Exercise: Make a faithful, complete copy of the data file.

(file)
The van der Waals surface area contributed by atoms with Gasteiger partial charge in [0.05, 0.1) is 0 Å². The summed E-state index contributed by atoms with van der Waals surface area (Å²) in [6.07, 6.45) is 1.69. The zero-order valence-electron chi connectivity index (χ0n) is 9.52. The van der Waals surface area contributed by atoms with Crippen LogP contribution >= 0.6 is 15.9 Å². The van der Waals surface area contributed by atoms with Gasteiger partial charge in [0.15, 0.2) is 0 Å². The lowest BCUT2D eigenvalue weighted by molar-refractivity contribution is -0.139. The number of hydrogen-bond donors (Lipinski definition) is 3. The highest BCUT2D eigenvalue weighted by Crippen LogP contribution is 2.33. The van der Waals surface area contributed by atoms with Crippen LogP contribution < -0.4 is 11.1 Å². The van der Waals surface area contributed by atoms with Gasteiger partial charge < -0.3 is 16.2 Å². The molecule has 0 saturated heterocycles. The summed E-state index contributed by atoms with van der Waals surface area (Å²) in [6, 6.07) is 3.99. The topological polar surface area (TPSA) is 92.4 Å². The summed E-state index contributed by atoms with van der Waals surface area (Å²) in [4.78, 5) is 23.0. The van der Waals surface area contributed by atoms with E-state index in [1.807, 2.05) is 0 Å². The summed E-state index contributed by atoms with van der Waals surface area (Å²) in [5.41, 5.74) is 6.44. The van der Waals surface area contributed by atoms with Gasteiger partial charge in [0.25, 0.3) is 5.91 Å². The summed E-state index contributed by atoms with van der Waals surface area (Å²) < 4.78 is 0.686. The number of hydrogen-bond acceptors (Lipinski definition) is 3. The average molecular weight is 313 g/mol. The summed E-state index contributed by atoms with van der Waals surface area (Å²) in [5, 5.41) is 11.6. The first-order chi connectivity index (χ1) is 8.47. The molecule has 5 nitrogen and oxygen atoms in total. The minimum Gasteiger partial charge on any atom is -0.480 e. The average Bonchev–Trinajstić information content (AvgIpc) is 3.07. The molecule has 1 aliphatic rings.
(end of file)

The van der Waals surface area contributed by atoms with Gasteiger partial charge in [0.05, 0.1) is 0 Å². The summed E-state index contributed by atoms with van der Waals surface area (Å²) in [6.07, 6.45) is 1.69. The zero-order valence-electron chi connectivity index (χ0n) is 9.52. The van der Waals surface area contributed by atoms with Crippen LogP contribution >= 0.6 is 15.9 Å². The van der Waals surface area contributed by atoms with Gasteiger partial charge in [0.15, 0.2) is 0 Å². The lowest BCUT2D eigenvalue weighted by molar-refractivity contribution is -0.139. The number of hydrogen-bond donors (Lipinski definition) is 3. The highest BCUT2D eigenvalue weighted by Crippen LogP contribution is 2.33. The van der Waals surface area contributed by atoms with Crippen LogP contribution < -0.4 is 11.1 Å². The van der Waals surface area contributed by atoms with Gasteiger partial charge < -0.3 is 16.2 Å². The molecule has 0 saturated heterocycles. The summed E-state index contributed by atoms with van der Waals surface area (Å²) in [6, 6.07) is 3.99. The topological polar surface area (TPSA) is 92.4 Å². The summed E-state index contributed by atoms with van der Waals surface area (Å²) in [4.78, 5) is 23.0. The van der Waals surface area contributed by atoms with E-state index in [1.807, 2.05) is 0 Å². The summed E-state index contributed by atoms with van der Waals surface area (Å²) in [5.41, 5.74) is 6.44. The van der Waals surface area contributed by atoms with Gasteiger partial charge in [0.25, 0.3) is 5.91 Å². The summed E-state index contributed by atoms with van der Waals surface area (Å²) < 4.78 is 0.686. The number of hydrogen-bond acceptors (Lipinski definition) is 3. The average molecular weight is 313 g/mol. The summed E-state index contributed by atoms with van der Waals surface area (Å²) in [5, 5.41) is 11.6. The first-order chi connectivity index (χ1) is 8.47. The molecule has 5 nitrogen and oxygen atoms in total. The minimum Gasteiger partial charge on any atom is -0.480 e. The average Bonchev–Trinajstić information content (AvgIpc) is 3.07. The molecule has 1 aliphatic rings.